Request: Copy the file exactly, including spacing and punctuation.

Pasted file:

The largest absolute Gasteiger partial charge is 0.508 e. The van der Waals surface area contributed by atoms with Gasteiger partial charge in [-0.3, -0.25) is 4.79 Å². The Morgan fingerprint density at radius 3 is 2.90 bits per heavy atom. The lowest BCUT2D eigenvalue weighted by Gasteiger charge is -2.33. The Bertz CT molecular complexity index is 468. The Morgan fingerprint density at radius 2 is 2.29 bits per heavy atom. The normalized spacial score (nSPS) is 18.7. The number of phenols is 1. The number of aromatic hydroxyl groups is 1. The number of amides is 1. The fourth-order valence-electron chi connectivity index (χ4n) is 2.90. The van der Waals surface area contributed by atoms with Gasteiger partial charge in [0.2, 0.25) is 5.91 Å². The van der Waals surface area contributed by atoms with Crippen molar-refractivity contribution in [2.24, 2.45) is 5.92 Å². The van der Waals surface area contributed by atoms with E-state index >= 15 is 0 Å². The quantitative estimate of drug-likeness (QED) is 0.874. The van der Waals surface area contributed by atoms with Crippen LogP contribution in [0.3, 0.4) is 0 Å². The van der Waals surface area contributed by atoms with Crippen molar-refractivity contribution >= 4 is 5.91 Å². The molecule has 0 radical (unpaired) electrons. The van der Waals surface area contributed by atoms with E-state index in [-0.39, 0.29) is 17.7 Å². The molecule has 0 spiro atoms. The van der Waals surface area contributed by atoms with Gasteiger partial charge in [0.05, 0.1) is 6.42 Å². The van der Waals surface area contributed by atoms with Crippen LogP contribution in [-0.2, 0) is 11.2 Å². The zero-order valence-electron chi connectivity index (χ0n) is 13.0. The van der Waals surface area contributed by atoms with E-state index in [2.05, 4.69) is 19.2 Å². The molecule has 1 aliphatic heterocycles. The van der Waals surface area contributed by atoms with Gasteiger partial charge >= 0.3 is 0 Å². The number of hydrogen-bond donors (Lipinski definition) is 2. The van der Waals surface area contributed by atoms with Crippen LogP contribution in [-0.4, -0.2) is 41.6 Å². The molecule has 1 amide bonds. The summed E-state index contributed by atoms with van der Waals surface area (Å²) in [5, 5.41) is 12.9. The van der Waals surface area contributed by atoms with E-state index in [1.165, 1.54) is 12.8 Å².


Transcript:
The largest absolute Gasteiger partial charge is 0.508 e. The van der Waals surface area contributed by atoms with Gasteiger partial charge in [-0.3, -0.25) is 4.79 Å². The Morgan fingerprint density at radius 3 is 2.90 bits per heavy atom. The lowest BCUT2D eigenvalue weighted by Gasteiger charge is -2.33. The Bertz CT molecular complexity index is 468. The Morgan fingerprint density at radius 2 is 2.29 bits per heavy atom. The normalized spacial score (nSPS) is 18.7. The number of phenols is 1. The number of aromatic hydroxyl groups is 1. The number of amides is 1. The fourth-order valence-electron chi connectivity index (χ4n) is 2.90. The van der Waals surface area contributed by atoms with Gasteiger partial charge in [0.2, 0.25) is 5.91 Å². The van der Waals surface area contributed by atoms with Crippen molar-refractivity contribution in [2.24, 2.45) is 5.92 Å². The van der Waals surface area contributed by atoms with E-state index >= 15 is 0 Å². The quantitative estimate of drug-likeness (QED) is 0.874. The van der Waals surface area contributed by atoms with Crippen LogP contribution in [0.3, 0.4) is 0 Å². The van der Waals surface area contributed by atoms with Crippen molar-refractivity contribution >= 4 is 5.91 Å². The molecule has 0 radical (unpaired) electrons. The van der Waals surface area contributed by atoms with E-state index in [-0.39, 0.29) is 17.7 Å². The molecule has 0 spiro atoms. The van der Waals surface area contributed by atoms with Gasteiger partial charge in [0.05, 0.1) is 6.42 Å². The van der Waals surface area contributed by atoms with Crippen LogP contribution in [-0.2, 0) is 11.2 Å². The zero-order valence-electron chi connectivity index (χ0n) is 13.0. The van der Waals surface area contributed by atoms with E-state index in [2.05, 4.69) is 19.2 Å². The molecule has 1 aliphatic heterocycles. The van der Waals surface area contributed by atoms with Gasteiger partial charge >= 0.3 is 0 Å². The number of hydrogen-bond donors (Lipinski definition) is 2. The van der Waals surface area contributed by atoms with Crippen LogP contribution in [-0.4, -0.2) is 41.6 Å². The molecule has 1 amide bonds. The summed E-state index contributed by atoms with van der Waals surface area (Å²) in [5, 5.41) is 12.9. The van der Waals surface area contributed by atoms with E-state index in [1.165, 1.54) is 12.8 Å².